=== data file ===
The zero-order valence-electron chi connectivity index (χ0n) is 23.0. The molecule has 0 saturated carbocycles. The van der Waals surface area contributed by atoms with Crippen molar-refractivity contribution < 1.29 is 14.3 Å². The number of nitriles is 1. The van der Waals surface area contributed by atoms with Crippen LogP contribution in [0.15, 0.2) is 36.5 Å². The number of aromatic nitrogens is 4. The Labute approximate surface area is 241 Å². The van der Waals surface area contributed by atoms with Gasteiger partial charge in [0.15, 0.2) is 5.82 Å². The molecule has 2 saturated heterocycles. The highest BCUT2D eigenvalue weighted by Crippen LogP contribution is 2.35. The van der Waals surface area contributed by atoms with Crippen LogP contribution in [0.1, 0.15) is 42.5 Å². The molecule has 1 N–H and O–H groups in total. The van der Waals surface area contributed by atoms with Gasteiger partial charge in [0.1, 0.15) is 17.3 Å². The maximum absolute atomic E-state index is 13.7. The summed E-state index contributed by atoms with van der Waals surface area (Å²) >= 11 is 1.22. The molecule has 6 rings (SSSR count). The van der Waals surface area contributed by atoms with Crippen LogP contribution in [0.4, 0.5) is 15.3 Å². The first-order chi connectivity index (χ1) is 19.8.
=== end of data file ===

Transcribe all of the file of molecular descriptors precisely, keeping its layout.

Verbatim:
The zero-order valence-electron chi connectivity index (χ0n) is 23.0. The molecule has 0 saturated carbocycles. The van der Waals surface area contributed by atoms with Crippen molar-refractivity contribution < 1.29 is 14.3 Å². The number of nitriles is 1. The van der Waals surface area contributed by atoms with Crippen LogP contribution in [0.15, 0.2) is 36.5 Å². The number of aromatic nitrogens is 4. The Labute approximate surface area is 241 Å². The van der Waals surface area contributed by atoms with Gasteiger partial charge in [0.15, 0.2) is 5.82 Å². The molecule has 2 saturated heterocycles. The highest BCUT2D eigenvalue weighted by Crippen LogP contribution is 2.35. The van der Waals surface area contributed by atoms with Crippen LogP contribution in [0.1, 0.15) is 42.5 Å². The molecule has 1 N–H and O–H groups in total. The van der Waals surface area contributed by atoms with Gasteiger partial charge in [0.1, 0.15) is 17.3 Å². The maximum absolute atomic E-state index is 13.7. The summed E-state index contributed by atoms with van der Waals surface area (Å²) >= 11 is 1.22. The molecule has 6 rings (SSSR count). The van der Waals surface area contributed by atoms with Crippen LogP contribution in [0.4, 0.5) is 15.3 Å². The first-order chi connectivity index (χ1) is 19.8.